The Black Panther Party (BPP) seized the attention of America in the frenetic days of the late 1960s when a series of assassinations, discontent with the Vietnam War, and impatience with lingering racial discrimination roiled the United States, particularly its cities. The BPP inspired dread among the American body politic while receiving support from many urban black youths. The images of angry and armed young black radicals in the streets of U.S. cities seemed a stunning reversal and repudiation of the accommodationist and assimilationist black goals associated with Martin Luther King’s movement, as well as an unprecedented defiance of the civil power.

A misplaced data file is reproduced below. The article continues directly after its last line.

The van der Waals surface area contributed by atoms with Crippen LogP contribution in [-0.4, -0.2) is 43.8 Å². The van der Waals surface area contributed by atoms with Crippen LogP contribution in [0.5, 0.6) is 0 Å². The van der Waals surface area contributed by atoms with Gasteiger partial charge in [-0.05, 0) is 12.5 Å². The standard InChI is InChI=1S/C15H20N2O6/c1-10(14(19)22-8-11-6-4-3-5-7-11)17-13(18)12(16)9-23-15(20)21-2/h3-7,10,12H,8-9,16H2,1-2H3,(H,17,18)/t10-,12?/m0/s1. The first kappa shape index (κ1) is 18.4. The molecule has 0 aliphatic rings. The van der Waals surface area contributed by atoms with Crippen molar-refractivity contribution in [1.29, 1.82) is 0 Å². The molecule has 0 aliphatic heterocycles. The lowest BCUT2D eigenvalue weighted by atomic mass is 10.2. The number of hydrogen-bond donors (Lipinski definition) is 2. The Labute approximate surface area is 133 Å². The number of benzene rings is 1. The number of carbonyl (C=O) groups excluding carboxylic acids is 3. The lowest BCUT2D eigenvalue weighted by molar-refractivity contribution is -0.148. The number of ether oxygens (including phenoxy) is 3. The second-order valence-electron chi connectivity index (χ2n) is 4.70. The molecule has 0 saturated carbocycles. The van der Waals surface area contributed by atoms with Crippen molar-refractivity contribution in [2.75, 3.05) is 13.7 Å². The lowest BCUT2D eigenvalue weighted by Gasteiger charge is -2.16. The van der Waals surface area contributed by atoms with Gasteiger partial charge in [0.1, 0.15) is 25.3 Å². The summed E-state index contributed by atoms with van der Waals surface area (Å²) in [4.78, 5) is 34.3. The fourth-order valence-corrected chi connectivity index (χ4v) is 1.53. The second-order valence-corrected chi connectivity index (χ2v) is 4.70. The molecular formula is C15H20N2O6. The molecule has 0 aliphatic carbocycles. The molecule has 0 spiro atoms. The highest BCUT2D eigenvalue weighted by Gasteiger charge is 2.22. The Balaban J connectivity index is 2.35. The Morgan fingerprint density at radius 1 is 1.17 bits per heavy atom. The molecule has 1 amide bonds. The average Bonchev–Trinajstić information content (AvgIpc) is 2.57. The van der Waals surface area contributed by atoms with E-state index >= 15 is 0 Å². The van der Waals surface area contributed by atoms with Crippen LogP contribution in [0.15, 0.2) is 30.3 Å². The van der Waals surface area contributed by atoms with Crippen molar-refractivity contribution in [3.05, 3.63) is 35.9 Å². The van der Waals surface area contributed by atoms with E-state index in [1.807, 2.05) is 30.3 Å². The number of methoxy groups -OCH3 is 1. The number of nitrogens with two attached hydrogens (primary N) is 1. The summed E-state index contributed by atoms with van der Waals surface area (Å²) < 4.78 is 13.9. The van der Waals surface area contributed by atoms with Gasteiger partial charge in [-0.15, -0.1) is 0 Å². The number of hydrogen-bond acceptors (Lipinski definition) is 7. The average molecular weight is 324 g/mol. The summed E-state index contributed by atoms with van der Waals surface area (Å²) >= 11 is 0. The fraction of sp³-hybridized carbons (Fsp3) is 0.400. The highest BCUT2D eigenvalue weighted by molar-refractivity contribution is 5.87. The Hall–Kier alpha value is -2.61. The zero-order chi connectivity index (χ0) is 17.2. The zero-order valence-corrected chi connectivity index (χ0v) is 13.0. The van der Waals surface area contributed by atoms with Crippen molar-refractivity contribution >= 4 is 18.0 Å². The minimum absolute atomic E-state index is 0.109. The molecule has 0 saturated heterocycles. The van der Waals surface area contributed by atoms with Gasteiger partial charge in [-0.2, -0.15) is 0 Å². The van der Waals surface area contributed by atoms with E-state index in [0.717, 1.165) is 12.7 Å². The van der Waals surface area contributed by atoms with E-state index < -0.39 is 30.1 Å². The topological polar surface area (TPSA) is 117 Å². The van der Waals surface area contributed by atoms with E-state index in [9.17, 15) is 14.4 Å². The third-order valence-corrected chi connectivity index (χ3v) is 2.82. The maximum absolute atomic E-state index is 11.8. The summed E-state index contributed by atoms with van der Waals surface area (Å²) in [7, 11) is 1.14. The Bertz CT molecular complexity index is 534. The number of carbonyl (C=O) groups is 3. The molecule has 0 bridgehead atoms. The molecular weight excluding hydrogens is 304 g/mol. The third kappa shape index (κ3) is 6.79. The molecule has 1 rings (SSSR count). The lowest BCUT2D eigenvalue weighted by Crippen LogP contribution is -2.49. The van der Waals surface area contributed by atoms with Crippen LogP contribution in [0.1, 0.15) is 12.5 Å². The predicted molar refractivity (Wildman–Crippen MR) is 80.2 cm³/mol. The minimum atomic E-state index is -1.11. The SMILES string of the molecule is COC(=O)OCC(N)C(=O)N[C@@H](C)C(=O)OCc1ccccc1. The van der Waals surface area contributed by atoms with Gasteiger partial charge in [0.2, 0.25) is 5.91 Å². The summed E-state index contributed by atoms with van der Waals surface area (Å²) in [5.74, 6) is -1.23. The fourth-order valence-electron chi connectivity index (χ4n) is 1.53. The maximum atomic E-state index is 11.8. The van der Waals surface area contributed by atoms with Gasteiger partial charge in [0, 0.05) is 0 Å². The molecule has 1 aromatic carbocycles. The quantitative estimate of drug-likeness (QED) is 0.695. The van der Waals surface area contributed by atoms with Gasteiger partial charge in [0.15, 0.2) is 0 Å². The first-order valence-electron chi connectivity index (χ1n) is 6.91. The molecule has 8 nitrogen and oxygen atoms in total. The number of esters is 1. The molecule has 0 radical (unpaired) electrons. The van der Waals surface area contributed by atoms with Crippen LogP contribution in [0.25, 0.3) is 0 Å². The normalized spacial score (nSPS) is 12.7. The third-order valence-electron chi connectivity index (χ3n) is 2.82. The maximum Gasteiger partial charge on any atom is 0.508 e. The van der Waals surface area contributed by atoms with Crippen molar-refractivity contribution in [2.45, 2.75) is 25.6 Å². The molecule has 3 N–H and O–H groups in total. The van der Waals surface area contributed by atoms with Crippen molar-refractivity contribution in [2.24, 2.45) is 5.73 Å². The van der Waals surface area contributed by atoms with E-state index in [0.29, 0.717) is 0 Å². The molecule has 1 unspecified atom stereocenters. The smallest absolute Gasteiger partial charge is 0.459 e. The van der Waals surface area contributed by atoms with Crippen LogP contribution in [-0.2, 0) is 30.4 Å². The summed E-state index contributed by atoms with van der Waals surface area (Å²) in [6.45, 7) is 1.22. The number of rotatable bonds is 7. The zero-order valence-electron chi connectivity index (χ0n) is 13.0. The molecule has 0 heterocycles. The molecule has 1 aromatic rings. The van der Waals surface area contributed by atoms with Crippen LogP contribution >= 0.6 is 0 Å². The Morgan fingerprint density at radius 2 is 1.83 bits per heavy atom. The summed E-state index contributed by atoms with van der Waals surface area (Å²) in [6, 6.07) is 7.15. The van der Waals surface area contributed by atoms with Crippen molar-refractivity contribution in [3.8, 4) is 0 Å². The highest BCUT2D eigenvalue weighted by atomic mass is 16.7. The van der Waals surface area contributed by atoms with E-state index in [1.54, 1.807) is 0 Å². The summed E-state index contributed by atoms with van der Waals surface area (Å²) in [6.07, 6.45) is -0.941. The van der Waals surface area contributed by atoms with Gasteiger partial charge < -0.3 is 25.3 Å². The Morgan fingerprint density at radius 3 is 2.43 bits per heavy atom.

Although many have written about the BPP in memoirs and polemics, Survival Pending Revolution contributes to a new generation of objective, analytical BPP studies that are sorely needed. Alkebulan displays the entire movement’s history: its lofty and even idealistic goals and its in-your-face rhetoric, its strategies, tactics, and the internal divisions and ego clashes, drawing upon public records as well as the memories of both leaders and foot soldiers, to attempt a description that both understands the inner workings of the BPP and its role in the greater society.